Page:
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Home / Business News / Boris Johnson backs green investment as cure for UK’s Covid-19 downturn

Boris Johnson backs green investment as cure for UK’s Covid-19 downturn

In a speech aimed at regaining a grip over the political agenda after months of negative headlines over his handling of the pandemic, the Prime Minister will say renewable energy can help drive Britain’s economic regeneration.

business Updated: Oct 06, 2020, 10:43 IST
Bloomberg| Posted by: Harshit Sabarwal
Bloomberg| Posted by: Harshit Sabarwal
Johnson is seeking ways to rebuild the Covid-ravaged UK economy and to tackle a surge in joblessness expected once government employment support falls away at the end of the month.
Johnson is seeking ways to rebuild the Covid-ravaged UK economy and to tackle a surge in joblessness expected once government employment support falls away at the end of the month. (Reuters Photo)

Boris Johnson will commit to boosting UK offshore wind power as part of his delayed plan for a “green industrial revolution” as he seeks to get his stalled domestic agenda back on course.

In a speech aimed at regaining a grip over the political agenda after months of negative headlines over his handling of the pandemic, the Prime Minister will say renewable energy can help drive Britain’s economic regeneration. He will announce 160 million pounds ($208 million) for infrastructure at ports to support companies building turbines off the British coast.

“As Saudi Arabia is to oil, the UK is to wind -- a place of almost limitless resource, but in the case of wind without the carbon emissions and without the damage to the environment,” Johnson will say Tuesday, according to extracts of the speech released by his office. “We believe that in 10 years time offshore wind will be powering every home in the country.”

Also Read: UK’s Boris Johnson defends coronavirus strategy as infections soar

Johnson is seeking ways to rebuild the Covid-ravaged UK economy and to tackle a surge in joblessness expected once government employment support falls away at the end of the month. Helping the environment is a key part of his agenda to drive growth and return to the program he set out before his decisive election victory last December. Since then, his ratings in polls have collapsed.

‘Get to Net-Zero’

Tuesday’s remarks, to his Conservative Party’s annual conference, are a foretaste of a 10-point program for green industries the Prime Minister is planning to unveil later this year. It will include support for innovation and infrastructure, his office said, without giving a specific date for the announcement.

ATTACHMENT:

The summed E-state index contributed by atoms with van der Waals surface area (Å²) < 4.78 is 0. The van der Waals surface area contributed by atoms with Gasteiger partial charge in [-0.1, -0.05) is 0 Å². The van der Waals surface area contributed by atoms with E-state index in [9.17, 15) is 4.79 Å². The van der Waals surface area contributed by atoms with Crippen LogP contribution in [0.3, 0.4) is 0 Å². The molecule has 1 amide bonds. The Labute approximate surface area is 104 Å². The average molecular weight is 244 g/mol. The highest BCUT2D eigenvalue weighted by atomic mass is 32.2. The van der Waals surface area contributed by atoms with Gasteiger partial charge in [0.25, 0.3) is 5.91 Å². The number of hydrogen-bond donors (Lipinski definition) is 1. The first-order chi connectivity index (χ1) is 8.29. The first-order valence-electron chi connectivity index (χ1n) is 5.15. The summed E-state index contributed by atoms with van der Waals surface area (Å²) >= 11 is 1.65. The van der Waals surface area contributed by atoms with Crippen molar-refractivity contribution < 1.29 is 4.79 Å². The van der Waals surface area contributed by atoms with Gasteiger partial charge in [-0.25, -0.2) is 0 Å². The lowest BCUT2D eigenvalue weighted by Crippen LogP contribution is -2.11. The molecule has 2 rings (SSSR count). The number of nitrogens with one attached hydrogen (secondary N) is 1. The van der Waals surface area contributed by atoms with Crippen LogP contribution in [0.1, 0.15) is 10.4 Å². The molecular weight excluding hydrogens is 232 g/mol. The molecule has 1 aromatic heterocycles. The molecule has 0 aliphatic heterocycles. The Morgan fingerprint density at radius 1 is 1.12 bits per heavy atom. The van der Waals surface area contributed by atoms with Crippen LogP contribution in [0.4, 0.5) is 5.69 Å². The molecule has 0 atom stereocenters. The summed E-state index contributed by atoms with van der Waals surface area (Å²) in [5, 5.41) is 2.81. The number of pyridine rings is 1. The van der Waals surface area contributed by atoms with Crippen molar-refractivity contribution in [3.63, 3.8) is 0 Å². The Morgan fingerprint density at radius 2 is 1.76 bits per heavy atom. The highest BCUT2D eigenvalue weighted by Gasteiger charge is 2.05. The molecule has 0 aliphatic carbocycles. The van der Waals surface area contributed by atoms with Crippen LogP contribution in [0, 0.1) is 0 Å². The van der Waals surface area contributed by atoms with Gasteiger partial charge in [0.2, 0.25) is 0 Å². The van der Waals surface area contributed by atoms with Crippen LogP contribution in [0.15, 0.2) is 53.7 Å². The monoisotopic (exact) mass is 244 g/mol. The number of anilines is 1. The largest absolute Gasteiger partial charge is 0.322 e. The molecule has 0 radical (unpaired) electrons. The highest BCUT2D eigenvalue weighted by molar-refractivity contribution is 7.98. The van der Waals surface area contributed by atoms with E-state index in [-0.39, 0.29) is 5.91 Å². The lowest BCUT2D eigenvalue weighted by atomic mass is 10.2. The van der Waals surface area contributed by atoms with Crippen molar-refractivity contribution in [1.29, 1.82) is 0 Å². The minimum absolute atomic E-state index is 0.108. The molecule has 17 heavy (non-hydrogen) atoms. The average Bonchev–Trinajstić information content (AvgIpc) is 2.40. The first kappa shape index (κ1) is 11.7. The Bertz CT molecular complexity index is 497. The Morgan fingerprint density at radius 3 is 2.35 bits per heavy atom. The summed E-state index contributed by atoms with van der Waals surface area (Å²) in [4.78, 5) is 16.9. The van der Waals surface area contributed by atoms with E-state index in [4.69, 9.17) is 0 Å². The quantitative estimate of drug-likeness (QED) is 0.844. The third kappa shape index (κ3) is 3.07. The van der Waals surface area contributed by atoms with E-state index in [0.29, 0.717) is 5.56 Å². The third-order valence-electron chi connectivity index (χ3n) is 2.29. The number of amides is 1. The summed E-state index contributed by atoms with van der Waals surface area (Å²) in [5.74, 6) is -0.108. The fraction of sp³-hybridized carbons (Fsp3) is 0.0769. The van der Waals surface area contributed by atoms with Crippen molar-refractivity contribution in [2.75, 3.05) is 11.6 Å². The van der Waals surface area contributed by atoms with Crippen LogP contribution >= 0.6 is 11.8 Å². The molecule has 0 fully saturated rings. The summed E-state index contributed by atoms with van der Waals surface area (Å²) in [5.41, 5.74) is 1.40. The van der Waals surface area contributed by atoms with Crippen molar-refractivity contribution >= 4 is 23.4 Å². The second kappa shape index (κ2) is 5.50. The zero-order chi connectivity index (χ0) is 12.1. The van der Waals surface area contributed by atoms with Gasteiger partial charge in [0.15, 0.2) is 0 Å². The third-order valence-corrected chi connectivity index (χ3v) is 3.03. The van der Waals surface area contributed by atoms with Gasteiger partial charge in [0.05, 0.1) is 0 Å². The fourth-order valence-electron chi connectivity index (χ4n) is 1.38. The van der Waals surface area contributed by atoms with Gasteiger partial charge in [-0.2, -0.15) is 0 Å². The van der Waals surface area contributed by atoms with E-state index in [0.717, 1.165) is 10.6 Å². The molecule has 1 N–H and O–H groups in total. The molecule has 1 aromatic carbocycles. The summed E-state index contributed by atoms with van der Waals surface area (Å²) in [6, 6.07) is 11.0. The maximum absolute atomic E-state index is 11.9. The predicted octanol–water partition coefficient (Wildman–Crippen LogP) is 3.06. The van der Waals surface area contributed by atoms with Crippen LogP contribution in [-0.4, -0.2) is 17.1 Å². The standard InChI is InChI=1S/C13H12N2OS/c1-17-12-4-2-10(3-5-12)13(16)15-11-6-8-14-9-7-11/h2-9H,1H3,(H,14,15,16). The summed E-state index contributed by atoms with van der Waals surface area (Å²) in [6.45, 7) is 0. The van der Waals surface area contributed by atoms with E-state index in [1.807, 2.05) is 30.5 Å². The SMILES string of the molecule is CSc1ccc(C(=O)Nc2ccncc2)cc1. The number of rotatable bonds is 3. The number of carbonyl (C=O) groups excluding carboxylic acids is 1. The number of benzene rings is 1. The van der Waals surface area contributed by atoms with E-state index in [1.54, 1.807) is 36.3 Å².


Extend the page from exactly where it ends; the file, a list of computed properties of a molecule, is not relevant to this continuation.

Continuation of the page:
The broader package will help build hydrogen as a fuel for heavy industry, spur carbon capture technology and a ban on the sale of petrol cars, according to two people familiar with Johnson’s thinking. They spoke on condition of anonymity because the plans are private.

“This investment in offshore wind alone will help to create 60,000 jobs in this country -- and help us to get to net-zero carbon emissions by 2050,” Johnson will tell delegates. Wider investment in green technologies “in the next 10 years will create hundreds of thousands if not millions of jobs,” he will say.

The Prime Minister had been expected to give a green recovery speech in September, but the timetable slipped because of the pandemic, according to one of the people.

Also Read: UK seeking to move early on Covid-19, not spook people, says minister

Britain aims to zero out greenhouse gas emissions by 2050, and the measures would seek to drive investment to reach that goal. Ministers have repeatedly touted the benefits of clean technologies to help the UK “build back better and build back greener.”

The commitment to wind power marks a change in approach for Johnson, who as recently as 2013 said the UK would be better relying on energy production from shale gas and nuclear power plants.

“No one seriously believes that wind turbines are the answer to our power shortages,” Johnson wrote in an article for the Sun on Sunday newspaper that year. “Not when they seem to spend so much time motionless, or turning so slowly they wouldn’t pull the skin off a rice pudding.”

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